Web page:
Rather, Heller instituted the ethical wall to protect Heller's duty of confidentiality to its client First Data. First Data states that it has shared information concerning its finances and its general business plan to its patent lawyers, and argues that such information is presumed imputed to all Heller attorneys. See, e.g., Henriksen v. Great American Savings & Loan, 11 Cal.App.4th 109, 114-15, 14 Cal.Rptr.2d 184 (1992). Heller can rebut that presumption by "showing that effective screening procedures were implemented to prevent the passing of information between the tainted lawyer[s] and other members of the firm." Panther v. Park, 101 Cal.App.4th 69, 76, 123 Cal.Rptr.2d 599 (2002). Because First Data makes no showing in its papers beyond the presumption of shared confidentiality in support of its allegations, and because Heller has demonstrated that it immediately put an ethical wall in place as soon as Heller was retained as Visa's counsel in this action, see Epsen Decl. Exh. A, there has been no breach of the duty of confidentiality here.
The motion to disqualify Heller is DENIED. This order fully adjudicates the motions listed at 25 and 41 on the clerk's docket for this case.
IT IS SO ORDERED.
*fn2 Given the nature of the charges raised by First Data against Heller and the existence of an ethical wall between certain attorneys at Heller, Heller hired independent outside counsel to represent its interests in this motion. The court finds good cause to permit Heller to appear through outside counsel on this motion.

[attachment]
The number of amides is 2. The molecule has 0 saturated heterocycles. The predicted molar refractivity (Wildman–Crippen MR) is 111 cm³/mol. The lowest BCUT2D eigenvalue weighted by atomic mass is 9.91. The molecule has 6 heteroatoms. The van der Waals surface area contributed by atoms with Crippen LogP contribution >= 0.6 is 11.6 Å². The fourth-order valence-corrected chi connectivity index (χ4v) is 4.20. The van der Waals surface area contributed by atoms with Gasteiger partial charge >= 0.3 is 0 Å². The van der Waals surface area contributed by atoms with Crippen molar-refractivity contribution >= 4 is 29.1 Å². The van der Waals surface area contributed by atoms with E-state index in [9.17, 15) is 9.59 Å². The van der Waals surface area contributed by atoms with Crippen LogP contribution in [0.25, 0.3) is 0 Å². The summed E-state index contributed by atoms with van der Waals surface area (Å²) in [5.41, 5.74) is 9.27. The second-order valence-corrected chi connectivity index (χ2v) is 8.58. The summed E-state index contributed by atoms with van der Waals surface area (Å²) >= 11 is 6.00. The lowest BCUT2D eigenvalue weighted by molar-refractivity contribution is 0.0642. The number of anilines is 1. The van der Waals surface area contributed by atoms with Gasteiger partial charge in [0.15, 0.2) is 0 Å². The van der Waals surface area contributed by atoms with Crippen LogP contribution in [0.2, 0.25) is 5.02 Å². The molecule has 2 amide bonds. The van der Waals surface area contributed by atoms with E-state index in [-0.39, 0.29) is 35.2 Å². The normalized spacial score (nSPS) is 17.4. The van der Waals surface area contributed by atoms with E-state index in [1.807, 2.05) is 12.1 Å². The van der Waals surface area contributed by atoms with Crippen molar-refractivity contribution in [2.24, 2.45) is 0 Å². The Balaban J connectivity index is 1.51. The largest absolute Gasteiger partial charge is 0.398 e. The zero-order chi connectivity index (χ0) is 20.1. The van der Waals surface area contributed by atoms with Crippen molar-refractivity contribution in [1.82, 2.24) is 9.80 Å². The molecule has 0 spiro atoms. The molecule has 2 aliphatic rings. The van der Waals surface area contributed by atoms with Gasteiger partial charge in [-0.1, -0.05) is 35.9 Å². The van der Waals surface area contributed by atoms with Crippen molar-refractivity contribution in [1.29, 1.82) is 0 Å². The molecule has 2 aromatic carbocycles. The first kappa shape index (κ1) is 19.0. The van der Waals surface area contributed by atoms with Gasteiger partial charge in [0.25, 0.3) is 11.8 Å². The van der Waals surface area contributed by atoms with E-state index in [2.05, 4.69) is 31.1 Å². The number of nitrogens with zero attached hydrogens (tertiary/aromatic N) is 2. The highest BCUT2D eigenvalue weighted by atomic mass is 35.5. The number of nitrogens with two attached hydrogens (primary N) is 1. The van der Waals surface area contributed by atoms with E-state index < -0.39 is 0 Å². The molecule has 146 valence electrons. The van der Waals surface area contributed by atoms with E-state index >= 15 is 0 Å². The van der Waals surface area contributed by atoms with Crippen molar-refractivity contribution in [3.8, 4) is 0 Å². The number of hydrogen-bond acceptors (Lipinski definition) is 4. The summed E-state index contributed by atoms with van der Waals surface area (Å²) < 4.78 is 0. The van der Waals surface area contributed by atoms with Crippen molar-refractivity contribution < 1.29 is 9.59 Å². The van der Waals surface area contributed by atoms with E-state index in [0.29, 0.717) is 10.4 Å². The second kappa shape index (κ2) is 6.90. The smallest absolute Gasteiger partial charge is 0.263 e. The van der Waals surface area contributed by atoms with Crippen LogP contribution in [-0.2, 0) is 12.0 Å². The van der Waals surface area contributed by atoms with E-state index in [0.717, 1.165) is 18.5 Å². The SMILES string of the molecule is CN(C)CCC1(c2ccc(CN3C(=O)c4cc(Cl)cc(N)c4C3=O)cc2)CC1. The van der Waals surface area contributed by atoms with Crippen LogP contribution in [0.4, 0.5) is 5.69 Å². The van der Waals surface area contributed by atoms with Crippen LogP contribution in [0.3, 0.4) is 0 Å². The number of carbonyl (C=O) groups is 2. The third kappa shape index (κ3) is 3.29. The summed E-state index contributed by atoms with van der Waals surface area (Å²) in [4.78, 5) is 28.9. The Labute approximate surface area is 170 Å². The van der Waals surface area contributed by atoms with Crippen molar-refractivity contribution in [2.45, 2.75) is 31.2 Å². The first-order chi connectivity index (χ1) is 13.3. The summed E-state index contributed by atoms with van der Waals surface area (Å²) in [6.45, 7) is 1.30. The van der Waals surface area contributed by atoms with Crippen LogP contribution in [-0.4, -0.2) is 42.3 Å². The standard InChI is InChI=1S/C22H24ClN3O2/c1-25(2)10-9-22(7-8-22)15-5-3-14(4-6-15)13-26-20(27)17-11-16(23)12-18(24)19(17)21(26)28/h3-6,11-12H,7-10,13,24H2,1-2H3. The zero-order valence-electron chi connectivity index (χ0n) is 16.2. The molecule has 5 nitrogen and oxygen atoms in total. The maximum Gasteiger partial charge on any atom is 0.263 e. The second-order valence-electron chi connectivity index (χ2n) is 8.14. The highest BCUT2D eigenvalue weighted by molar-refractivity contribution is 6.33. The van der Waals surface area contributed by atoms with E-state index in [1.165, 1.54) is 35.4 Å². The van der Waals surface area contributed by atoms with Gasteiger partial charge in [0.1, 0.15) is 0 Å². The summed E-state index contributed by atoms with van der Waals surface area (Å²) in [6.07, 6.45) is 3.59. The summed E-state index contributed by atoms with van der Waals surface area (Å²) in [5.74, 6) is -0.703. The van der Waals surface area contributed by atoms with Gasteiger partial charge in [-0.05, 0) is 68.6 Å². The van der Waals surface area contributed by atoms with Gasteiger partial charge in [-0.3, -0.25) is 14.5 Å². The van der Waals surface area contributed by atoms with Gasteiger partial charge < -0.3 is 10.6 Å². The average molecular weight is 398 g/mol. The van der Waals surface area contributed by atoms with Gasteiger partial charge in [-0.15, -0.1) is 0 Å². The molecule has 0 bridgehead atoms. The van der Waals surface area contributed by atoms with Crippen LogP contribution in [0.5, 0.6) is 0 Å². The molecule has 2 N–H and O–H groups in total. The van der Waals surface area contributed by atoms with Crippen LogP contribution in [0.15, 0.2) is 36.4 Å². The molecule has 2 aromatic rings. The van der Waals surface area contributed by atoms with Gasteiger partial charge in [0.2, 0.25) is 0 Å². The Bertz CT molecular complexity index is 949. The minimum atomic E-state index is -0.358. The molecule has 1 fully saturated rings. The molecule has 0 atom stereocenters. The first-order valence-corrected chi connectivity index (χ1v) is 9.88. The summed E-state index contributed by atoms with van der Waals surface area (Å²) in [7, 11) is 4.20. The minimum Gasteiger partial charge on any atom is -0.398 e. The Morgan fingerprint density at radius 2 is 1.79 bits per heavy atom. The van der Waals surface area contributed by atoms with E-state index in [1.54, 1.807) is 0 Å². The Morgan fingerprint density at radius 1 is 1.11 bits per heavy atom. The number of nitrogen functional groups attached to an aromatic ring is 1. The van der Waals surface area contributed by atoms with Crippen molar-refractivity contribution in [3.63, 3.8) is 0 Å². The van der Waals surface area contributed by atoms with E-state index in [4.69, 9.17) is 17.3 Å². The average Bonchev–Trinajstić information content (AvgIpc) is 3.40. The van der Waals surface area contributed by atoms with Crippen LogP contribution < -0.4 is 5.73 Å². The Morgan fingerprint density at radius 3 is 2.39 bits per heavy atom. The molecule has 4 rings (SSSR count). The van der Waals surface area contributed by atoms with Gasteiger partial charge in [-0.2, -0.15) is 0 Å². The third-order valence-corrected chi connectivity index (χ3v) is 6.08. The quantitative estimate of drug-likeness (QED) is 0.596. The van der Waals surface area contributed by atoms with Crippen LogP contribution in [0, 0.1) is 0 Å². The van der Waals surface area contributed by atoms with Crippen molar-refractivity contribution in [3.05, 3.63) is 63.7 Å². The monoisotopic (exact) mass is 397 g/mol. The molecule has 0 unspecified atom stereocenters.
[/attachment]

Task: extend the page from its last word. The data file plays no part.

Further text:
*fn3 In light of this motion and the allegations that First Data has raised against it, Heller has offered to withdraw as counsel on the patent litigation matter, but First Data has insisted that Heller stay on. See Epsen Decl. Exhs. E-F.
*fn4 At oral argument, First Data claimed that Cal. Rule of Prof. Cond. §§ 3-310(C)(1) and (2) also applied to Heller's conduct. Sections 3-310(C)(1) and (2), though, apply only to the simultaneous representation of parties in the same action, as First Data itself admits. See Cal Rule of Prof. Conduct 3-310(C) ("a member shall not, without the informed written consent of each client, (1) accept representation of more than one client in a matter in which the interests of the clients potentially conflict, or (2) accept representation of more than one client in a matter in which the interest of the client actually conflict;" emphasis added); see also Zador Corp., N.V. v. Kwan, 31 Cal.App.4th 1285, 1294, 37 Cal.Rptr.2d 754 (1995) (stating that 3-310(C)(1) and (2) apply only to joint representations in the same action); First Data Opening Br. at 10 (same). Those sections thus are not at issue here.